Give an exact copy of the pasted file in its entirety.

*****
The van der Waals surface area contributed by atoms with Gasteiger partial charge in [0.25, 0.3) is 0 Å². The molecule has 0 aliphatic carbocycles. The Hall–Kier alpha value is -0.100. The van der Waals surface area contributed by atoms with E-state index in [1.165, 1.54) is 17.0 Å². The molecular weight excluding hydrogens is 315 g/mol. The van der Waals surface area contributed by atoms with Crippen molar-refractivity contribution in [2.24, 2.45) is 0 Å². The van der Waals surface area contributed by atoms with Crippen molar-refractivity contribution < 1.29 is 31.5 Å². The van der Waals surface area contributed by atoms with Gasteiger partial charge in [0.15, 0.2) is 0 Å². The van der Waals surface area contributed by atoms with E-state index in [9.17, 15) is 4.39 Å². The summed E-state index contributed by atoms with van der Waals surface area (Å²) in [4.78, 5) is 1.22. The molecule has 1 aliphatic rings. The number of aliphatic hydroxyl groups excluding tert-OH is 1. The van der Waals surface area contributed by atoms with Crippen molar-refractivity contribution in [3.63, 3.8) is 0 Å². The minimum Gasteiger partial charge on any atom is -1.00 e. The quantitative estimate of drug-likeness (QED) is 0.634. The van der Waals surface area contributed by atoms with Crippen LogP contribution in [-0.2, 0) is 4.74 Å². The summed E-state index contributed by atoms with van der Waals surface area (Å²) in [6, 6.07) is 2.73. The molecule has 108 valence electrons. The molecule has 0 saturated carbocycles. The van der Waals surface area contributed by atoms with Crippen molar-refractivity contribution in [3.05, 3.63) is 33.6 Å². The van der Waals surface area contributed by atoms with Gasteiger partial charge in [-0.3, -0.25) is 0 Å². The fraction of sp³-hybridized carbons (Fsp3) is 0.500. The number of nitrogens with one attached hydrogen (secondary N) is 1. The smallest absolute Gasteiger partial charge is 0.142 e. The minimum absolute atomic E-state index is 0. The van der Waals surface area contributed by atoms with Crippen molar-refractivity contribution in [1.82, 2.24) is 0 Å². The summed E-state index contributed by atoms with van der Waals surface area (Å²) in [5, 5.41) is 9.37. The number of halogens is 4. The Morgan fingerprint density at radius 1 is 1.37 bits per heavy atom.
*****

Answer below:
The van der Waals surface area contributed by atoms with Gasteiger partial charge in [0.25, 0.3) is 0 Å². The molecule has 0 aliphatic carbocycles. The Hall–Kier alpha value is -0.100. The van der Waals surface area contributed by atoms with E-state index in [1.165, 1.54) is 17.0 Å². The molecular weight excluding hydrogens is 315 g/mol. The van der Waals surface area contributed by atoms with Crippen molar-refractivity contribution in [2.24, 2.45) is 0 Å². The van der Waals surface area contributed by atoms with Crippen molar-refractivity contribution < 1.29 is 31.5 Å². The van der Waals surface area contributed by atoms with Gasteiger partial charge in [0.15, 0.2) is 0 Å². The van der Waals surface area contributed by atoms with E-state index in [9.17, 15) is 4.39 Å². The summed E-state index contributed by atoms with van der Waals surface area (Å²) in [4.78, 5) is 1.22. The molecule has 1 aliphatic rings. The number of aliphatic hydroxyl groups excluding tert-OH is 1. The van der Waals surface area contributed by atoms with Crippen molar-refractivity contribution in [3.63, 3.8) is 0 Å². The minimum Gasteiger partial charge on any atom is -1.00 e. The quantitative estimate of drug-likeness (QED) is 0.634. The van der Waals surface area contributed by atoms with Crippen LogP contribution in [-0.2, 0) is 4.74 Å². The summed E-state index contributed by atoms with van der Waals surface area (Å²) in [6, 6.07) is 2.73. The molecule has 108 valence electrons. The molecule has 0 saturated carbocycles. The van der Waals surface area contributed by atoms with Crippen molar-refractivity contribution in [3.05, 3.63) is 33.6 Å². The van der Waals surface area contributed by atoms with Gasteiger partial charge in [-0.3, -0.25) is 0 Å². The fraction of sp³-hybridized carbons (Fsp3) is 0.500. The number of nitrogens with one attached hydrogen (secondary N) is 1. The smallest absolute Gasteiger partial charge is 0.142 e. The minimum absolute atomic E-state index is 0. The van der Waals surface area contributed by atoms with Crippen molar-refractivity contribution in [1.82, 2.24) is 0 Å². The summed E-state index contributed by atoms with van der Waals surface area (Å²) in [5, 5.41) is 9.37. The number of halogens is 4. The Morgan fingerprint density at radius 1 is 1.37 bits per heavy atom.